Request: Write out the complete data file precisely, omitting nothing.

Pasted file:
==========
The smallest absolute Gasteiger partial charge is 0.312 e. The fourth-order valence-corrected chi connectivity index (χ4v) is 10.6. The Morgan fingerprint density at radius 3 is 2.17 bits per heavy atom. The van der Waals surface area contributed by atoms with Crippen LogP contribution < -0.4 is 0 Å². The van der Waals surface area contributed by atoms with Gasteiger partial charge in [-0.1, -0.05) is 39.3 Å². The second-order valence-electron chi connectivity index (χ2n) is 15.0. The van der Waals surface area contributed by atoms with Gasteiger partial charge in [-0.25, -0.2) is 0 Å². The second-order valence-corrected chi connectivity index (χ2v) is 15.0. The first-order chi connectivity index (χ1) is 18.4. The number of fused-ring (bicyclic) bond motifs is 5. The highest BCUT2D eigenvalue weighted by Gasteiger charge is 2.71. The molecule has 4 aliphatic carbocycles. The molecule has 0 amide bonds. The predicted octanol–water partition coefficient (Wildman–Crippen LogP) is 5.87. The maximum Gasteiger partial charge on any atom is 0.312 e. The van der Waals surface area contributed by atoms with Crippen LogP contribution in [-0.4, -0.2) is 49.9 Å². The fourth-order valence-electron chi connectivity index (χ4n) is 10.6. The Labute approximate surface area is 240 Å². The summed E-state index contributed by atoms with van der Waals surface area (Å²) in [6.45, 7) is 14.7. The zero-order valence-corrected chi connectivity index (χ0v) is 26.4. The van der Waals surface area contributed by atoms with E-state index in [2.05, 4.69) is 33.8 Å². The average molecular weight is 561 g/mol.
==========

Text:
The smallest absolute Gasteiger partial charge is 0.312 e. The fourth-order valence-corrected chi connectivity index (χ4v) is 10.6. The Morgan fingerprint density at radius 3 is 2.17 bits per heavy atom. The van der Waals surface area contributed by atoms with Crippen LogP contribution < -0.4 is 0 Å². The van der Waals surface area contributed by atoms with Gasteiger partial charge in [-0.1, -0.05) is 39.3 Å². The second-order valence-electron chi connectivity index (χ2n) is 15.0. The van der Waals surface area contributed by atoms with Gasteiger partial charge in [-0.25, -0.2) is 0 Å². The second-order valence-corrected chi connectivity index (χ2v) is 15.0. The first-order chi connectivity index (χ1) is 18.4. The number of fused-ring (bicyclic) bond motifs is 5. The highest BCUT2D eigenvalue weighted by Gasteiger charge is 2.71. The molecule has 4 aliphatic carbocycles. The molecule has 0 amide bonds. The predicted octanol–water partition coefficient (Wildman–Crippen LogP) is 5.87. The maximum Gasteiger partial charge on any atom is 0.312 e. The van der Waals surface area contributed by atoms with Crippen LogP contribution in [-0.4, -0.2) is 49.9 Å². The fourth-order valence-electron chi connectivity index (χ4n) is 10.6. The Labute approximate surface area is 240 Å². The summed E-state index contributed by atoms with van der Waals surface area (Å²) in [6.45, 7) is 14.7. The zero-order valence-corrected chi connectivity index (χ0v) is 26.4. The van der Waals surface area contributed by atoms with E-state index in [2.05, 4.69) is 33.8 Å². The average molecular weight is 561 g/mol.